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How to put what's in my head, on the fretboard?

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(@abluenote)
Active Member
Joined: 9 years ago
Posts: 5
Topic starter  

Hey guys, I'm new here... I've been playing guitar for about 10 years. Started with classical guitar, then acoustic fingerstyle and these days it's mostly electric.

I still have a hard time when I have a musical idea in my head and I try to put it down on guitar.

Most of the times it's decent enough, but it's not what I had imagined. If I could sing, I'd sing the part and then listen back to it and transpose it on guitar.

Do you have any particular tips or methods that you use to achieve this?

How do you take a complete musical idea from your head, to the fretboard?

Thanks


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(@anonymous)
Illustrious Member
Joined: 14 years ago
Posts: 8306
 

learn the fretboard.


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(@abluenote)
Active Member
Joined: 9 years ago
Posts: 5
Topic starter  

learn the fretboard.

Descriptive advice.Thanks for taking the time to contribute.


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(@doremifa)
Trusted Member
Joined: 9 years ago
Posts: 91
 

Well, I would break it down into blocks, and one block at a time, find the notes on the fretboard and write it down. It may be a pain now but it will get easier as you do this more and more... There's no magic trick, just a ton of patience and dedication to the music. :)

Download a bunch of cheat sheets and posters: http://stevesmusiclist.com/


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(@alangreen)
Member Moderator
Joined: 19 years ago
Posts: 5366
 

learn the fretboard.

Descriptive advice.Thanks for taking the time to contribute.

It's not a flippant comment. If you don't know where to find that sound on the fretboard, or can't hear if the note you're playing is the same/ higher/ lower than the note you want, or don't know how to get to the sound you want when the note you're playing isn't what's in your head, then you're going to find it very difficult.

Start with a well-tuned guitar and listen to the sound it makes - too many students just want to dive in to playng stuff.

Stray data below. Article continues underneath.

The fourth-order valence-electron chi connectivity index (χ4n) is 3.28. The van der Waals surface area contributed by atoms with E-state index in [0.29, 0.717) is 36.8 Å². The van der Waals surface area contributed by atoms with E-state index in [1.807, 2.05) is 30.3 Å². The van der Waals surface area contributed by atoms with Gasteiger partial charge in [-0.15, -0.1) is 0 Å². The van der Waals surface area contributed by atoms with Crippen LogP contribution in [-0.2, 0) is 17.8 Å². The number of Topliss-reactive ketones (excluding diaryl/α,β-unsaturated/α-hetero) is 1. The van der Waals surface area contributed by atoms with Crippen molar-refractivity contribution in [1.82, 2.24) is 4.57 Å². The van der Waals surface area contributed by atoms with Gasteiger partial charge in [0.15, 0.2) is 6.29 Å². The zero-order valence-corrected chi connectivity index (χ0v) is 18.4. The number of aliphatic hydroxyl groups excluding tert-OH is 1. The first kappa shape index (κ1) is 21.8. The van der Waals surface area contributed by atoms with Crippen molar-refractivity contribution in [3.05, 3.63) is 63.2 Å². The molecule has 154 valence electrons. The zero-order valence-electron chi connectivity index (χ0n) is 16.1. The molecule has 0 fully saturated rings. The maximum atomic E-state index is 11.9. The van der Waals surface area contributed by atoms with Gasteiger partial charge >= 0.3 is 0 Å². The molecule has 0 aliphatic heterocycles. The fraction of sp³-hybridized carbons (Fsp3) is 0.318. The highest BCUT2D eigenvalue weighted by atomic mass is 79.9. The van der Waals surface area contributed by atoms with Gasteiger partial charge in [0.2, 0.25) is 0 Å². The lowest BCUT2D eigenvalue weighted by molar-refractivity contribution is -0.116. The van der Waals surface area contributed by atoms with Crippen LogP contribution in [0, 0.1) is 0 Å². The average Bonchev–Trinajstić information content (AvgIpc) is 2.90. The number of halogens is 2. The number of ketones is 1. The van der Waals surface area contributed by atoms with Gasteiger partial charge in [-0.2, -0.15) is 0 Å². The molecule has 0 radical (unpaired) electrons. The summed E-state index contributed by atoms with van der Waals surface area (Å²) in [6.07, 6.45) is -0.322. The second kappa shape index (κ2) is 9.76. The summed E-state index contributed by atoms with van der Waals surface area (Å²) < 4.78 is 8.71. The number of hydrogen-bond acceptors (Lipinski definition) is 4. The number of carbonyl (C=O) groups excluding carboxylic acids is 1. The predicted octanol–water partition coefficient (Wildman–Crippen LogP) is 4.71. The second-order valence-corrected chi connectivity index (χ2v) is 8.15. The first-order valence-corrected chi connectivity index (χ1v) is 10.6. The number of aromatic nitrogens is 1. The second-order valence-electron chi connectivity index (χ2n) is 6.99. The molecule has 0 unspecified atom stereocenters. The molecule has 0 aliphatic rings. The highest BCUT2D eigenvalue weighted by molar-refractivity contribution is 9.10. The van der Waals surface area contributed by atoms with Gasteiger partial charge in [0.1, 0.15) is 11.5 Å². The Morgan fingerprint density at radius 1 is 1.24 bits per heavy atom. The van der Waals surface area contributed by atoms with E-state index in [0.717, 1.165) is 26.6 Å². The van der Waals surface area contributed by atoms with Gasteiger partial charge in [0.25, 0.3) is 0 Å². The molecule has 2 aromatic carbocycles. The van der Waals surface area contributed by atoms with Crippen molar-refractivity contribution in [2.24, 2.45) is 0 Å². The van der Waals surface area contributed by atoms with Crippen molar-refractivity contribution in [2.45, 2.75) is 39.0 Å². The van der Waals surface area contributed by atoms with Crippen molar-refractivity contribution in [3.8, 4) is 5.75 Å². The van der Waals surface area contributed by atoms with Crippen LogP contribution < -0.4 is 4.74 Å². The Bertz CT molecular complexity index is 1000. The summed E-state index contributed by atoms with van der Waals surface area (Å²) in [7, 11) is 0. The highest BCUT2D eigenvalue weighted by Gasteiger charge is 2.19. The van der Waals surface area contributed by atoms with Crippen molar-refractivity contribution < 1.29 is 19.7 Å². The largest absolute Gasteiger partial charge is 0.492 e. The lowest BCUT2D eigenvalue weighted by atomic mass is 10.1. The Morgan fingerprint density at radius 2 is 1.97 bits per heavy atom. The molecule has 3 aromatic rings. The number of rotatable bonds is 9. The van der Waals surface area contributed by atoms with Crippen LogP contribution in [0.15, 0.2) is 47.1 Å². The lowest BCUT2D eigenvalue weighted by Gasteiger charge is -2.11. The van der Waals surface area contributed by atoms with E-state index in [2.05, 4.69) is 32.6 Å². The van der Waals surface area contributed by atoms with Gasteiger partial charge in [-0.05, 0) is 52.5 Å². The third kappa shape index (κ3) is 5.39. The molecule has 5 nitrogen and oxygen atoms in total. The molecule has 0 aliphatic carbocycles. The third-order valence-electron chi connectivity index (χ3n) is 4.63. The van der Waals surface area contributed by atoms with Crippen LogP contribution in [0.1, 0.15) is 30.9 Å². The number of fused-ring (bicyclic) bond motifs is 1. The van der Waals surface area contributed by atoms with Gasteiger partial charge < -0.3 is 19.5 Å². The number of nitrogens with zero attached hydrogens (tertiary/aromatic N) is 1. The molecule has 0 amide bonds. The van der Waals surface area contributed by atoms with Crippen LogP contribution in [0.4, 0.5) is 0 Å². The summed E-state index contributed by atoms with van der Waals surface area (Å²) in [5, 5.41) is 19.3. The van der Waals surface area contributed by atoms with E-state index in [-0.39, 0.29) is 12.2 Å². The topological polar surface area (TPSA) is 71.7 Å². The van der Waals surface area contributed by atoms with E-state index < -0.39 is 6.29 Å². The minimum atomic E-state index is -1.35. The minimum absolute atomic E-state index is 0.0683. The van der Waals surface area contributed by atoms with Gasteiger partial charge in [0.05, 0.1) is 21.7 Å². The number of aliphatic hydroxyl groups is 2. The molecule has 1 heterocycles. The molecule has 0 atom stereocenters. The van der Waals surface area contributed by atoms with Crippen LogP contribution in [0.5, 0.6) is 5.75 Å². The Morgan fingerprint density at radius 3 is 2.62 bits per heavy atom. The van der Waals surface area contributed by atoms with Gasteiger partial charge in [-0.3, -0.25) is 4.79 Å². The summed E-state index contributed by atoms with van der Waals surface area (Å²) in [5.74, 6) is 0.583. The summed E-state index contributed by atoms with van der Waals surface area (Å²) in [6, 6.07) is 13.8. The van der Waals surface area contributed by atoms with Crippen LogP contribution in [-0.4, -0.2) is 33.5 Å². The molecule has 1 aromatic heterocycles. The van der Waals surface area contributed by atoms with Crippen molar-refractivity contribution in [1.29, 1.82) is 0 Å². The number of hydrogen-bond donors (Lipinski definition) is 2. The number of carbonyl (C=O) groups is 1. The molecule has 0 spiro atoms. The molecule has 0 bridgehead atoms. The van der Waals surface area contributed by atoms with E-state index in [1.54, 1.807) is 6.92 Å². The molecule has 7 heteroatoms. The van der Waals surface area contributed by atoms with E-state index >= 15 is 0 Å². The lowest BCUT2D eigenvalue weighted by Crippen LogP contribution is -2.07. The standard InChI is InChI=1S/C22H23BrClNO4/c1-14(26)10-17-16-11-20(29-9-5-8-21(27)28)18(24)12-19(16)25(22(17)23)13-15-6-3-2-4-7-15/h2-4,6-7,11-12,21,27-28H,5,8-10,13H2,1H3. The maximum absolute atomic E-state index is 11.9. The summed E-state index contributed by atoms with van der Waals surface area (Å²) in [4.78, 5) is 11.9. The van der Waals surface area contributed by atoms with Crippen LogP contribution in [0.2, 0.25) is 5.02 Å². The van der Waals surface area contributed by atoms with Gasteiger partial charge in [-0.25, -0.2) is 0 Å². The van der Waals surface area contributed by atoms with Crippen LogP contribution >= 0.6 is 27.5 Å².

"Be good at what you can do" - Fingerbanger"
I have always felt that it is better to do what is beautiful than what is 'right'" - Eliot Fisk
Wedding music and guitar lessons in Essex. Listen at: http://www.rollmopmusic.co.uk


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(@doremifa)
Trusted Member
Joined: 9 years ago
Posts: 91
 

Start with a well-tuned guitar and listen to the sound it makes - too many students just want to dive in to playng stuff.

This... +1

Not that I'm any good (yet) but once I learnt to be patient and realize it takes so much hard work... I actually progressed faster. What really helps with the fretboard is practicing those 5 note shapes (pentatonic) in the majors/minors... it will really help... It's a pain but very well worth it. Just 15 minutes a day and within a month or two you will be so comfortable with the fretboard...

Download a bunch of cheat sheets and posters: http://stevesmusiclist.com/


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(@fleaaaaaa)
Honorable Member
Joined: 19 years ago
Posts: 680
 

Simple guide -

Learn a scale -
Pentatonic - major or minor whichever

Think of an idea in that scale (the first one to start you off could be up a major scale)
If you chose major most tunes people come up with are major so its a good start.
Think of a tune you know well - say Baa baa black sheep or any melody you like.
Work it out bit by bit.
Vocalising it can help you - but I know you said you don't sing.

Familiarity with what notes go where is key to being a good ear musician and being able to get those ideas onto your guitar.

together we stand, divided we fall..........


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(@kkayser)
Active Member
Joined: 9 years ago
Posts: 10